Step 3: View your cluster's health

HDInsight clusters are composed of different types of nodes running on virtual machine instances. Each node can be monitored for resource starvation, network connectivity issues, and other problems that can slow down the cluster. Every cluster contains two head nodes, and most cluster types contain a combination of worker and edge nodes.

For a description of the various nodes each cluster type uses, see Set up clusters in HDInsight with Apache Hadoop, Apache Spark, Apache Kafka, and more.

The following sections describe how to check the health of each node and of the overall cluster.

Get a snapshot of the cluster health using the Ambari UI dashboard

The Ambari UI dashboard (https://<clustername>.azurehdinsight.net) provides an overview of cluster health, such as uptime, memory, network and CPU usage, HDFS disk usage, and so forth. Use the Hosts section of Ambari to view resources at a host level. You can also stop and restart services.

Check your WebHCat service

One common scenario for Apache Hive, Apache Pig, or Apache Sqoop jobs failing is a failure with the WebHCat (or Templeton) service. WebHCat is a REST interface for remote job execution, such as Hive, Pig, Scoop, and MapReduce. WebHCat translates the job submission requests into Apache Hadoop YARN applications, and returns a status derived from the YARN application status. The following sections describe common WebHCat HTTP status codes.

BadGateway (502 status code)

This code is a generic message from gateway nodes, and is the most common failure status codes. One possible cause for this is the WebHCat service being down on the active head node. To check for this possibility, use the following CURL command:

curl -u admin:{HTTP PASSWD} https://{CLUSTERNAME}.azurehdinsight.net/templeton/v1/status?user.name=admin

Ambari displays an alert showing the hosts on which the WebHCat service is down. You can try to bring the WebHCat service back up by restarting the service on its host.

Apache Ambari Restart WebHCat Server

If a WebHCat server still does not come up, then check the operations log for failure messages. For more detailed information, check the stderr and stdout files referenced on the node.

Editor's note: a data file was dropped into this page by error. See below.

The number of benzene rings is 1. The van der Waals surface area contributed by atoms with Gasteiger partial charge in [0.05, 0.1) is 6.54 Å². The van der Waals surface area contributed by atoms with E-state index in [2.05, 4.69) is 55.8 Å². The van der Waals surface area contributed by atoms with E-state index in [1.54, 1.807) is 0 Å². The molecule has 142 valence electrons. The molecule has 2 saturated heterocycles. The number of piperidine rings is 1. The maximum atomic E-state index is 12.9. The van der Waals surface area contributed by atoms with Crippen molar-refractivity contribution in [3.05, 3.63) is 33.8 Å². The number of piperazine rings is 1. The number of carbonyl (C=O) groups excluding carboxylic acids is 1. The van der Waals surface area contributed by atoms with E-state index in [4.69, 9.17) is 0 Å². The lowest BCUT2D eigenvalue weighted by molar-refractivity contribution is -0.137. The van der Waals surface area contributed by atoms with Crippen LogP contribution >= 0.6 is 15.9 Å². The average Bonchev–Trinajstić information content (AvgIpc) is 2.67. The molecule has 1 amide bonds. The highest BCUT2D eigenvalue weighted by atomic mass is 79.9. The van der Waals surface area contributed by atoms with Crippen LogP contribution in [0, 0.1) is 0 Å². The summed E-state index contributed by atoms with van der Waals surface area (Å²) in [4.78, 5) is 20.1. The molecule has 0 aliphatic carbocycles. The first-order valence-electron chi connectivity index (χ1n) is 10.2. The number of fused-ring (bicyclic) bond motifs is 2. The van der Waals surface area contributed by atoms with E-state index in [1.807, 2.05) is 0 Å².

WebHCat times out

An HDInsight Gateway times out responses that take longer than two minutes, returning 502 BadGateway. WebHCat queries YARN services for job statuses, and if YARN takes longer than two minutes to respond, that request can time out.

In this case, review the following logs in the /var/log/webhcat directory:

  • webhcat.log is the log4j log to which server writes logs
  • webhcat-console.log is the stdout of the server when started
  • webhcat-console-error.log is the stderr of the server process

Note

Each webhcat.log is rolled over daily, generating files named webhcat.log.YYYY-MM-DD. Select the appropriate file for the time range you are investigating.

The following sections describe some possible causes for WebHCat timeouts.

WebHCat level timeout

When WebHCat is under load, with more than 10 open sockets, it takes longer to establish new socket connections, which can result in a timeout. To list the network connections to and from WebHCat, use netstat on the current active headnode:

netstat | grep 30111

30111 is the port WebHCat listens on. The number of open sockets should be less than 10.

If there are no open sockets, the previous command does not produce a result. To check if Templeton is up and listening on port 30111, use:

netstat -l | grep 30111
YARN level timeout

Templeton calls YARN to run jobs, and the communication between Templeton and YARN can cause a timeout.

At the YARN level, there are two types of timeouts:

  1. Submitting a YARN job can take long enough to cause a timeout.

    If you open the /var/log/webhcat/webhcat.log log file and search for "queued job", you may see multiple entries where the execution time is excessively long (>2000 ms), with entries showing increasing wait times.

    The time for the queued jobs continues to increase because the rate at which new jobs get submitted is higher than the rate at which the old jobs are completed. Once the YARN memory is 100% used, the joblauncher queue can no longer borrow capacity from the default queue. Therefore, no more new jobs can be accepted into the joblauncher queue. This behavior can cause the waiting time to become longer and longer, causing a timeout error that is usually followed by many others.

    The following image shows the joblauncher queue at 714.4% overused. This is acceptable so long as there is still free capacity in the default queue to borrow from. However, when the cluster is fully utilized and the YARN memory is at 100% capacity, new jobs must wait, which eventually causes timeouts.

    HDInsight Job launcher queue view

    There are two ways to resolve this issue: either reduce the speed of new jobs being submitted, or increase the consumption speed of old jobs by scaling up the cluster.

  2. YARN processing can take a long time, which can cause timeouts.

    • List all jobs: This is a time-consuming call. This call enumerates the applications from the YARN ResourceManager, and for each completed application, gets the status from the YARN JobHistoryServer. With higher numbers of jobs, this call can time out.

    • List jobs older than seven days: The HDInsight YARN JobHistoryServer is configured to retain completed job information for seven days (mapreduce.jobhistory.max-age-ms value). Trying to enumerate purged jobs results in a timeout.